Beijing considers new round of stimulus to increase domestic consumption
Beijing is mulling a new round of stimulus to domestic consumption, with a focus on cars and appliances, to help stem the impact of a fall in exports.
Huang Hai, former assistant minister of commerce, was quoted by the China Daily yesterday as saying that 'new measures are in the pipeline' to boost domestic consumption as tax rebates and subsidies for vehicle and appliance purchases launched several years ago were expiring. The new measures may include subsidies to families living in affordable housing to buy home appliances and for consumers planning to change cars, the newspaper said.
Shen Danyang, a spokesman at the Ministry of Commerce, said last month that the government was working on new policies to encourage domestic spending, and that details would be announced this week.
Stimulus policies launched by Beijing in 2008-2009 following the global financial crisis have greatly stimulated local consumption.
Mainland consumers spent 342 billion yuan (HK$419 billion) buying 92.5 million TV sets, refrigerators, computers and other appliances by end of last year under a government-subsidised programme that allowed consumers to trade in old appliances for new ones. Another 100 million appliances were sold last year under a subsidised programme to encourage rural residents to buy appliances. Similar incentives have also been in place for cars buyers.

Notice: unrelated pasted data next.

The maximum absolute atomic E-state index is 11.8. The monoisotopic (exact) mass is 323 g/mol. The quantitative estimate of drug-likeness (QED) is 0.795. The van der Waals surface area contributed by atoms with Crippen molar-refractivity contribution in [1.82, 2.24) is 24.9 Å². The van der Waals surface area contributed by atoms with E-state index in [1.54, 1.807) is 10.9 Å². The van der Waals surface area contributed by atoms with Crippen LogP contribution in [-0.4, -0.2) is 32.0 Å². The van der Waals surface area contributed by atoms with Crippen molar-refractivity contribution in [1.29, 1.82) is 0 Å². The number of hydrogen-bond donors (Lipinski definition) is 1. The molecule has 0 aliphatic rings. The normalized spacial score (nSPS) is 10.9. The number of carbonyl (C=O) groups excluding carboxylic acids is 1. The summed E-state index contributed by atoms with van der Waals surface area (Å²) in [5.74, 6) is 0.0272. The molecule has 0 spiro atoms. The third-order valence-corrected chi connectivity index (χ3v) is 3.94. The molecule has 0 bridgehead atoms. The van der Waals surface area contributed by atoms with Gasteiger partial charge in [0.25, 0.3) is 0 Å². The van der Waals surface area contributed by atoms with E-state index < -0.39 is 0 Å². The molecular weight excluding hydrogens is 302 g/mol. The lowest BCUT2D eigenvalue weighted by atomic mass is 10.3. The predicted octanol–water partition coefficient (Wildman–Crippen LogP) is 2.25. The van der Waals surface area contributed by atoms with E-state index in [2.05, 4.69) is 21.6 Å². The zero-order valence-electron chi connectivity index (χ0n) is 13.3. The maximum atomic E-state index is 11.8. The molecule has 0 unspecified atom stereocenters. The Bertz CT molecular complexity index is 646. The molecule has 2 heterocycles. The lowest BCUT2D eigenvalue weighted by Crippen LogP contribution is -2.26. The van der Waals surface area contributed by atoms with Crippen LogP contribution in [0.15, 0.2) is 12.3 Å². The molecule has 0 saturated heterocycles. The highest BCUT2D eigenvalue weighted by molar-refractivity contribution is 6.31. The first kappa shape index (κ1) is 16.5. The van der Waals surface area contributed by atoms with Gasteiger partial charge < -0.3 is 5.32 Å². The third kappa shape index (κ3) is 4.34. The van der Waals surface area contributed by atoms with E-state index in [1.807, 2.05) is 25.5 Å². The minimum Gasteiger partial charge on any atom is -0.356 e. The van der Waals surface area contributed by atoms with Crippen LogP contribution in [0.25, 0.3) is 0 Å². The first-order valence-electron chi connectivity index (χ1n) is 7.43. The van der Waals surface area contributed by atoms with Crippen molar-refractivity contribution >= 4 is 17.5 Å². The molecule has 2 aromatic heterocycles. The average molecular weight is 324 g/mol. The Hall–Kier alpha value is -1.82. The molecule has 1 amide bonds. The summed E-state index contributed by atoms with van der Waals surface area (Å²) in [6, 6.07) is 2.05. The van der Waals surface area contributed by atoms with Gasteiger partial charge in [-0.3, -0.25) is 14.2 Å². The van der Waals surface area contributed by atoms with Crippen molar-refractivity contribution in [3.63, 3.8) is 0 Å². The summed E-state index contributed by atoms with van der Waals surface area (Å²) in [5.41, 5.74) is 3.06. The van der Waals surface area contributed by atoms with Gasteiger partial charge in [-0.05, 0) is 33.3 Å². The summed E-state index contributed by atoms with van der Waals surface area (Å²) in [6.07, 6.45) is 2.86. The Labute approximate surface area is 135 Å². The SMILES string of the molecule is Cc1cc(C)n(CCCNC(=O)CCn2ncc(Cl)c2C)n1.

Jiang Feng, president of the China Household Electrical Appliances Association, expects the new measures to be less influential than earlier ones.
'The last round of stimulus policies was so successful,' said Jiang. 'Most consumers with potential demand to purchase or upgrade their appliances have done so during the past few years. New policies will certainly help the appliance market but it will be difficult to match the impact of the previous ones.'
More than 10 government agencies, including the Ministry of Commerce, the National Development and Reform Commission and the Ministry of Finance, are expected to propose more programmes to boost consumption at a meeting in April, China Daily reported.
China's exports have steadily fallen in the past few months as demand falters, especially in the European Union.
Europe remains China's single largest export market, but export growth to the continent slowed to just 5 per cent in November from a year ago, the third straight month of single digit growth and the smallest expansion since February 2011.